As ‘Turks’, therefore, we do not fit neatly into any of the categories that the authorities and the police like to use. Are we Middle-Eastern? European? Muslim? Eastern? Western? White? Black? Asian? Mediterranean? The truth is that we are fitted into whatever category they want us to be in at the time. If we complain about the lack of provision the community is receiving, we become White Europeans and are thus deemed as not needing special treatment. If they want to talk about crime and terrorism, then we become Middle-Eastern, Muslim or Asian. This confusion is tied to historical factors and the whole process of ‘modernisation’ mounted by the Republic of Turkey from 1924, as well as the more specific historic factors associated with Turkish-Cypriot and Kurdish identities.
On a global level, these issues remain unresolved and Turkey finds itself in a precarious position. It is not totally accepted by the ‘Christian nations’ of Europe, partly but not entirely because of its notorious human rights record and repressive policies towards the Kurdish population. Neither is Turkey accepted by its Muslim neighbours, whom it has made such a big effort to distance itself from. The delay in Turkey’s accession to the European Union (EU) has many causes but one is the fact that it is one of the largest Muslim countries in the world. Helmut Kohl’s description of the EU as a ‘Christian club’ is a perfect reminder of this. These debates on the international level have both a direct and indirect effect on Turkish speakers living in Britain; both in terms of how we perceive ourselves in relation to others and in the way that others perceive us. Thus, most of us are aware that, although we can be called ‘Mediterranean’, we are not as acceptable culturally, politically and religiously as others who come under this category, such as Greeks, Italians, Spaniards and the Portuguese. And we are, therefore, more likely to face both overt and covert forms of racism.
As Turkish speakers, we are constantly aware of and affected by negative stereotypes. On a day-to-day level, we are repeatedly reminded of the fact that organised crime, and criminal activities related to drug use and selling, are there in Turkish-speaking communities. But of course the majority of us are not involved in such crime and have no wish to be. And we want to avoid a situation in which all members of the community are labelled as drug suppliers and our young men are pathologised as gangsters and thugs. The reasons for the involvement of young men in gang culture are complex and contentious, and cannot be adequately entered into here – though racism, poverty, discrimination and pressures of expectation and identity all come into play.
Indeed, what is the model for Turkish-speaking communities in Britain? The only time there is any representation of this group on films or television programmes in Britain, it is usually negative and derogatory. Alan Parker’s Midnight Express (a film focusing on the experiences of an American in a Turkish prison) still serves as a warning of the ‘barbaric’ capabilities of the Turk. On one trip to Turkey, I spoke with a middle-aged English couple from Yorkshire. They told me a friend had warned them not to go to Turkey because of Midnight Express. Although the film is now many years old and may not have as much credibility as it once did, current media portrayals are still highly negative and extremely damaging in the stereotypes they create and perpetuate. On British television, programmes such as The Bill and Spooks usually portray us as gangsters, thugs and gamblers. The image of the ‘barbarian’ lives on.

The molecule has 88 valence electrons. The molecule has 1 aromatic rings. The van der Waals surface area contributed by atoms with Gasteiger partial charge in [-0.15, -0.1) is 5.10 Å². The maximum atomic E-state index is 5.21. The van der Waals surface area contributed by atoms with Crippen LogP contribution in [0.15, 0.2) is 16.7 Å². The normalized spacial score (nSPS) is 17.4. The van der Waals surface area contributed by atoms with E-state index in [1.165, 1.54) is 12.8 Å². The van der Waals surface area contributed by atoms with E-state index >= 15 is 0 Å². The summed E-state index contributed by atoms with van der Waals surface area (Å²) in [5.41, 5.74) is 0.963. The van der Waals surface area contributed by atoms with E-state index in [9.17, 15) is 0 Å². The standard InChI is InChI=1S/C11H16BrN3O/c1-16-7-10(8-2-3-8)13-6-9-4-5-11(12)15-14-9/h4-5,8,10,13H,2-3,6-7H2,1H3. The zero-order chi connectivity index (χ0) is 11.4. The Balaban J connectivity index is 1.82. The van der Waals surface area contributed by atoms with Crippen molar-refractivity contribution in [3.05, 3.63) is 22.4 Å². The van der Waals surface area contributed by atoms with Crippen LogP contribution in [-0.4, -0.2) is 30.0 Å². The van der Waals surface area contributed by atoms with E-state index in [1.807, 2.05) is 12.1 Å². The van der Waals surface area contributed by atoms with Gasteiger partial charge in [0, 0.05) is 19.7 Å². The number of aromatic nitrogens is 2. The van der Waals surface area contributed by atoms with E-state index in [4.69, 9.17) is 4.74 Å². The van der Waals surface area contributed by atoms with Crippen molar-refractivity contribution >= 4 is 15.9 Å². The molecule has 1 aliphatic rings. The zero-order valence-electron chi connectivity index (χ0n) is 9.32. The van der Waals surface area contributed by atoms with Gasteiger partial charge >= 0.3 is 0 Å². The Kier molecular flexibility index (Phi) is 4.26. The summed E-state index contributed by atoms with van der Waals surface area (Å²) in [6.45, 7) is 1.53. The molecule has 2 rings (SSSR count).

Take the way in which the media dealt with, and continues to deal with, the football-related incident in Turkey, in which two Leeds United fans were stabbed and killed. British press headlines were highly offensive and racist. There was no recognition of the existence of a highly vibrant community of Turkish people living in London who would be affected by their inflammatory statements. It was left to us in the community to pick up the pieces after shops were damaged and people attacked. What is interesting is that when incidents like this occur, your everyday racist is not concerned with the differences between a Kurd or a Turk or a Turkish Cypriot; all of this is irrelevant and the term ‘Turk’ is the only one that seems to apply.
Young Turks and Kurds: a set of invisible disadvantaged groups, published recently by the Joseph Rowntree Foundation, is a welcome recognition of such issues and how they affect young people. However, reports such as this and their recommendations need to be put into action in order to have a real effect on the lives of young people, as well as the wider community. Whether or not they will, remains to be seen.